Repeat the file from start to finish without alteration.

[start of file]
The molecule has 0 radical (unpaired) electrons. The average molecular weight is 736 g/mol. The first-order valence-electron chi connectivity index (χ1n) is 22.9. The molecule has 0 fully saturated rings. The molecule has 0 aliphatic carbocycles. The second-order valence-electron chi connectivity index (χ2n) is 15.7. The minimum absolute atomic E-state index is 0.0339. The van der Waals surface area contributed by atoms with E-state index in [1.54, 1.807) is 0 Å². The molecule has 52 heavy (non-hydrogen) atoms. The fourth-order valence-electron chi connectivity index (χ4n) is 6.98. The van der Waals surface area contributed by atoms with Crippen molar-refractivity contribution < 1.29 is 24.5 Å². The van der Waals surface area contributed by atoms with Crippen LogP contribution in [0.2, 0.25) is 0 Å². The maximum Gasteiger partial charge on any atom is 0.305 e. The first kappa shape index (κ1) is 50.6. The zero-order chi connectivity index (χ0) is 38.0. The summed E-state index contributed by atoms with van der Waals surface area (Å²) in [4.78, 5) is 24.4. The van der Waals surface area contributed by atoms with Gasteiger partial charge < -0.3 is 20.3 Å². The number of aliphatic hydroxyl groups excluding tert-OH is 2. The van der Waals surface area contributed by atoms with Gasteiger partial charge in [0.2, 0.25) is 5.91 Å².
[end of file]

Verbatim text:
The molecule has 0 radical (unpaired) electrons. The average molecular weight is 736 g/mol. The first-order valence-electron chi connectivity index (χ1n) is 22.9. The molecule has 0 fully saturated rings. The molecule has 0 aliphatic carbocycles. The second-order valence-electron chi connectivity index (χ2n) is 15.7. The minimum absolute atomic E-state index is 0.0339. The van der Waals surface area contributed by atoms with E-state index in [1.54, 1.807) is 0 Å². The molecule has 52 heavy (non-hydrogen) atoms. The fourth-order valence-electron chi connectivity index (χ4n) is 6.98. The van der Waals surface area contributed by atoms with Crippen molar-refractivity contribution < 1.29 is 24.5 Å². The van der Waals surface area contributed by atoms with Crippen LogP contribution in [0.2, 0.25) is 0 Å². The maximum Gasteiger partial charge on any atom is 0.305 e. The first kappa shape index (κ1) is 50.6. The zero-order chi connectivity index (χ0) is 38.0. The summed E-state index contributed by atoms with van der Waals surface area (Å²) in [4.78, 5) is 24.4. The van der Waals surface area contributed by atoms with Gasteiger partial charge < -0.3 is 20.3 Å². The number of aliphatic hydroxyl groups excluding tert-OH is 2. The van der Waals surface area contributed by atoms with Gasteiger partial charge in [0.2, 0.25) is 5.91 Å².